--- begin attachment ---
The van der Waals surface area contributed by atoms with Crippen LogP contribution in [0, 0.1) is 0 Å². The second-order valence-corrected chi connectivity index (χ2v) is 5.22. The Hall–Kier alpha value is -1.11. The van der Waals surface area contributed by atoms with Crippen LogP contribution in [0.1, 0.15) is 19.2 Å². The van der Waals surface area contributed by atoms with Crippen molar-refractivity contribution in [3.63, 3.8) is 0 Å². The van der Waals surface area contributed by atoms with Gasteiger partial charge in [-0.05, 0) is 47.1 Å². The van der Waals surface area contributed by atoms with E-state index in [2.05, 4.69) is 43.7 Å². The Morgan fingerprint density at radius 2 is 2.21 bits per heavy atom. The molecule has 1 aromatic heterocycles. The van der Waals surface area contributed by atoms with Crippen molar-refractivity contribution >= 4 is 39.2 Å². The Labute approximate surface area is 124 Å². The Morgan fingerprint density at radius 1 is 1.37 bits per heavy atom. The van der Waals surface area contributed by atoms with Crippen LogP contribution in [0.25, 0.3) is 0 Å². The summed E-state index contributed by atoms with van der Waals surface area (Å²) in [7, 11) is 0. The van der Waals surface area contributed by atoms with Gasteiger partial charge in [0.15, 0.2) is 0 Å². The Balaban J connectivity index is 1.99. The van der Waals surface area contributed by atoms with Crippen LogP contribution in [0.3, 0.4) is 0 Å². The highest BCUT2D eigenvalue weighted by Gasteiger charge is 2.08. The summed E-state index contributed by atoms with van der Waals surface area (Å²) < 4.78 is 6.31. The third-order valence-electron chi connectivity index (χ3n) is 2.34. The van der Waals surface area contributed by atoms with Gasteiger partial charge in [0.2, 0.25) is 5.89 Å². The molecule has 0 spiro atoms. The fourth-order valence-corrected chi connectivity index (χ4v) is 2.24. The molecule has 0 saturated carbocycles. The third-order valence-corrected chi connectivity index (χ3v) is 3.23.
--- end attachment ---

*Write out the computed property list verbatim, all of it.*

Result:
The van der Waals surface area contributed by atoms with Crippen LogP contribution in [0, 0.1) is 0 Å². The second-order valence-corrected chi connectivity index (χ2v) is 5.22. The Hall–Kier alpha value is -1.11. The van der Waals surface area contributed by atoms with Crippen LogP contribution in [0.1, 0.15) is 19.2 Å². The van der Waals surface area contributed by atoms with Crippen molar-refractivity contribution in [3.63, 3.8) is 0 Å². The van der Waals surface area contributed by atoms with Gasteiger partial charge in [-0.05, 0) is 47.1 Å². The van der Waals surface area contributed by atoms with E-state index in [2.05, 4.69) is 43.7 Å². The Morgan fingerprint density at radius 2 is 2.21 bits per heavy atom. The molecule has 1 aromatic heterocycles. The van der Waals surface area contributed by atoms with Crippen molar-refractivity contribution >= 4 is 39.2 Å². The Labute approximate surface area is 124 Å². The Morgan fingerprint density at radius 1 is 1.37 bits per heavy atom. The van der Waals surface area contributed by atoms with Crippen LogP contribution in [0.25, 0.3) is 0 Å². The summed E-state index contributed by atoms with van der Waals surface area (Å²) in [7, 11) is 0. The van der Waals surface area contributed by atoms with Gasteiger partial charge in [0.15, 0.2) is 0 Å². The Balaban J connectivity index is 1.99. The van der Waals surface area contributed by atoms with Crippen LogP contribution in [0.3, 0.4) is 0 Å². The highest BCUT2D eigenvalue weighted by Gasteiger charge is 2.08. The summed E-state index contributed by atoms with van der Waals surface area (Å²) < 4.78 is 6.31. The third-order valence-electron chi connectivity index (χ3n) is 2.34. The van der Waals surface area contributed by atoms with Gasteiger partial charge in [0.2, 0.25) is 5.89 Å². The molecule has 0 spiro atoms. The fourth-order valence-corrected chi connectivity index (χ4v) is 2.24. The molecule has 0 saturated carbocycles. The third-order valence-corrected chi connectivity index (χ3v) is 3.23.